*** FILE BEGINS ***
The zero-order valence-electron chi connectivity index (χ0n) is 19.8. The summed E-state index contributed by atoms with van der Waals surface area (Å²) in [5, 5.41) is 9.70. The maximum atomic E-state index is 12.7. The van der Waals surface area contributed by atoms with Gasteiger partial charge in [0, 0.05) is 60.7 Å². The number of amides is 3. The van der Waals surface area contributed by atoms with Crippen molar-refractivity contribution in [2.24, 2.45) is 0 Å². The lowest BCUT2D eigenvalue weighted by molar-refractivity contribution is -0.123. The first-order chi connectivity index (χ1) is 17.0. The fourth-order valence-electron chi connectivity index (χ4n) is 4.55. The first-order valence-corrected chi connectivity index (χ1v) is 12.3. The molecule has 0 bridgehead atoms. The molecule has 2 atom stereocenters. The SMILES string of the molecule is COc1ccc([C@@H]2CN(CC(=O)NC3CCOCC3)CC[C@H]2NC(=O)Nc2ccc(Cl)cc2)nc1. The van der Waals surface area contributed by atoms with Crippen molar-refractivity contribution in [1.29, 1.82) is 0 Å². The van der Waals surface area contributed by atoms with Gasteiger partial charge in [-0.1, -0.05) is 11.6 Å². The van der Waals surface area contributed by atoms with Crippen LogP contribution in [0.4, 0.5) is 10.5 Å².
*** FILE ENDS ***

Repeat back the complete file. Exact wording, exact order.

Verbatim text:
The zero-order valence-electron chi connectivity index (χ0n) is 19.8. The summed E-state index contributed by atoms with van der Waals surface area (Å²) in [5, 5.41) is 9.70. The maximum atomic E-state index is 12.7. The van der Waals surface area contributed by atoms with Gasteiger partial charge in [0, 0.05) is 60.7 Å². The number of amides is 3. The van der Waals surface area contributed by atoms with Crippen molar-refractivity contribution in [2.24, 2.45) is 0 Å². The lowest BCUT2D eigenvalue weighted by molar-refractivity contribution is -0.123. The first-order chi connectivity index (χ1) is 17.0. The fourth-order valence-electron chi connectivity index (χ4n) is 4.55. The first-order valence-corrected chi connectivity index (χ1v) is 12.3. The molecule has 0 bridgehead atoms. The molecule has 2 atom stereocenters. The SMILES string of the molecule is COc1ccc([C@@H]2CN(CC(=O)NC3CCOCC3)CC[C@H]2NC(=O)Nc2ccc(Cl)cc2)nc1. The van der Waals surface area contributed by atoms with Crippen molar-refractivity contribution in [1.29, 1.82) is 0 Å². The van der Waals surface area contributed by atoms with Gasteiger partial charge in [-0.1, -0.05) is 11.6 Å². The van der Waals surface area contributed by atoms with Crippen LogP contribution in [0.4, 0.5) is 10.5 Å².